The Desert Spear is Peter Brett’s followup to The Painted Man. Folks, there’s no sophomore jinx here of any kind. In fact, I find The Desert Spear to be even more awesome than The Painted Man in every way possible. Characters feel much more fleshed out and the story feels much more engaging, although this could be debatable for some. Here, we learn a lot more about our main characters of Jardir, Arlen, Leesha and Rojer. Because I have read and enjoyed The Painted Man, I already knew that I would continue with the series and thus, I read The Desert Spear without reading any prior notes or plot summary of any kind. Therefore, I was surprised that the book put so much focus on Jardir of Krasia in the beginning of the book (about the first 20% of the book). This is excellent because I hate when books or movies leave out details of the supposed main villain to only have him or her killed in the end by the good guys. By spending time with Jardir, you learn of his past and how he became the Shar’Dama Ka. You literally go to the very beginning of his young life to learn of his trials and tribulations. How did he come to power? Is he really all that powerful? Who is Inevera? Why did he betray Arlen? Can he really be considered evil even if his intentions are good? With The Desert Spear, focus is once again on Arlen Bales, one of the so called “Deliverer” come again. We learned of his sacrifice in the previous book but there’s just something that I don’t like about his character. He just seems the same throughout the book. Yes, he can kick demon ass pretty good. Yes, we know he walks the path he walks now based on the choices he alone had made and now is forced to live with it. Yes, he doesn’t want to be labeled as the Deliverer and only wants humankind to make their own choices of standing together to drive the demons away by providing them with warded weapons. But somehow, he just doesn’t seem as exciting as I thought he would be. In fact, I found myself wanting to read more about Jardir than The Painted Man himself. While Leesha and Rojer remains pretty much unchanged from the previous book, I expected one of the more important characters to be more refined.We also learn that Renna Tanne plays an important role in Arlen’s life.
In the previous book, we learned quite a lot about the demons. However, we never really had a “main” demon boss of some sort. While this definitely is OK, I wanted the demons to have some sort of leader to lead the destruction against humankind. With The Desert Spear, that wish sorta got fulfilled with the mimic and mind demon. I thought that the story progressed at a steady rate although it might be considered a little too slow by some. Initially, this series was suppose to be a trilogy. However, I have recently learned that the author now plans for the series to be five books instead of three. The Desert Spear actually provided for some good humor, especially when the Krasians meet with Leesha and the people from Deliverer’s Hallow.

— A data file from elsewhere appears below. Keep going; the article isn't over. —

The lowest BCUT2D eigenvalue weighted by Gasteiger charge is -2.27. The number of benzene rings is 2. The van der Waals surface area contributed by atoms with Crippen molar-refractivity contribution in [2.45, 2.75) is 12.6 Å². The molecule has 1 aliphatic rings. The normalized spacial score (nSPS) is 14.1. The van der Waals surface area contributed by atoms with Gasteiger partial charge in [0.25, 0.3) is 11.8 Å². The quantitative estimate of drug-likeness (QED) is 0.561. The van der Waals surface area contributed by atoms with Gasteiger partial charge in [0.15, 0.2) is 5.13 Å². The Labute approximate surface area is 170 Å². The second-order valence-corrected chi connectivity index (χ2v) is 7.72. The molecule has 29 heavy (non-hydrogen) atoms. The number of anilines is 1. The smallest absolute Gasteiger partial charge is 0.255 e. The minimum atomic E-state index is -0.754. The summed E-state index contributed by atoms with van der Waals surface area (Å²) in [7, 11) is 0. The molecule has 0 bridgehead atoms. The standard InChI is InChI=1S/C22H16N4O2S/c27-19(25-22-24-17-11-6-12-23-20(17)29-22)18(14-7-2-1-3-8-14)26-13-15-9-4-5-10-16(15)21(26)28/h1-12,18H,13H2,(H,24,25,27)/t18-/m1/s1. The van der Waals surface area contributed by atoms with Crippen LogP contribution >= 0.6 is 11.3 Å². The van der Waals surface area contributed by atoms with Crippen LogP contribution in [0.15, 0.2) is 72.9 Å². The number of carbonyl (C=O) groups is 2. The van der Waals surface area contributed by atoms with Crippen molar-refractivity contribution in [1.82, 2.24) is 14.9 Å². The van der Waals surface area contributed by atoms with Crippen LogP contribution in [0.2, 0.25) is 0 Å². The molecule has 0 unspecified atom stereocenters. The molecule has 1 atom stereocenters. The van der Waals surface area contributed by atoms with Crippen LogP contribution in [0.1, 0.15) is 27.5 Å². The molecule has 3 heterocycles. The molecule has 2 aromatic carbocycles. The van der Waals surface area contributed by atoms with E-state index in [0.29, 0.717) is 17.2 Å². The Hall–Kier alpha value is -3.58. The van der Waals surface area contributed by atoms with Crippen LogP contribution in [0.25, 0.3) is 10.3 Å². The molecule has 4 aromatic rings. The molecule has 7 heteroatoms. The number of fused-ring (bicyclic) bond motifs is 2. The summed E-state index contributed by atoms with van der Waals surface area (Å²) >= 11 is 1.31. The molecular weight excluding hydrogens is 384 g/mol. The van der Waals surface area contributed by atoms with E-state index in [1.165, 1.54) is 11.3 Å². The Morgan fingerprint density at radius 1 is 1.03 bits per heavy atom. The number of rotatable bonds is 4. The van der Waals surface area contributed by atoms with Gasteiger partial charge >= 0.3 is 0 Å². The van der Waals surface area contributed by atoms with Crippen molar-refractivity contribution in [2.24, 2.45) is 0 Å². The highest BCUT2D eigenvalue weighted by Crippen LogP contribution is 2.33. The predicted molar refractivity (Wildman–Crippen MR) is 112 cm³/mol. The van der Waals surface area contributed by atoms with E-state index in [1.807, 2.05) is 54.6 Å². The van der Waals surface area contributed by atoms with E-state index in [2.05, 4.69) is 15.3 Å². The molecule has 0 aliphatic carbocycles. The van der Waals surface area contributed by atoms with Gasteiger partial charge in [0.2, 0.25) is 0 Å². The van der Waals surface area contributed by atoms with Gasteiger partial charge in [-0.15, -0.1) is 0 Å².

Upon conclusion of The Desert Spear, I felt much more inclined and excited for the next book in the series. This wasn’t my exact feeling after reading The Painted Man and this goes to show how awesome a job the author did with this one. It felt as if a big weight has been lifted off the shoulders of the author from having to introduce us to the main characters and can finally begin the real story.
I was a bit disappointed when I learned that this initial three book series will now turn into five. Now, I understand the author wants to extend the story and whatnot but as a reader, I sometimes want closure as well. After reading the Song of Ice and Fire series (still on-going), I feel so tired. The more a author gets to write, the higher the chance that they might just write about nothing at all and fill the book with pointless fillers. Also, it doesn’t help the fact that each new book doesn’t get released until after 2-3 years of the previous one.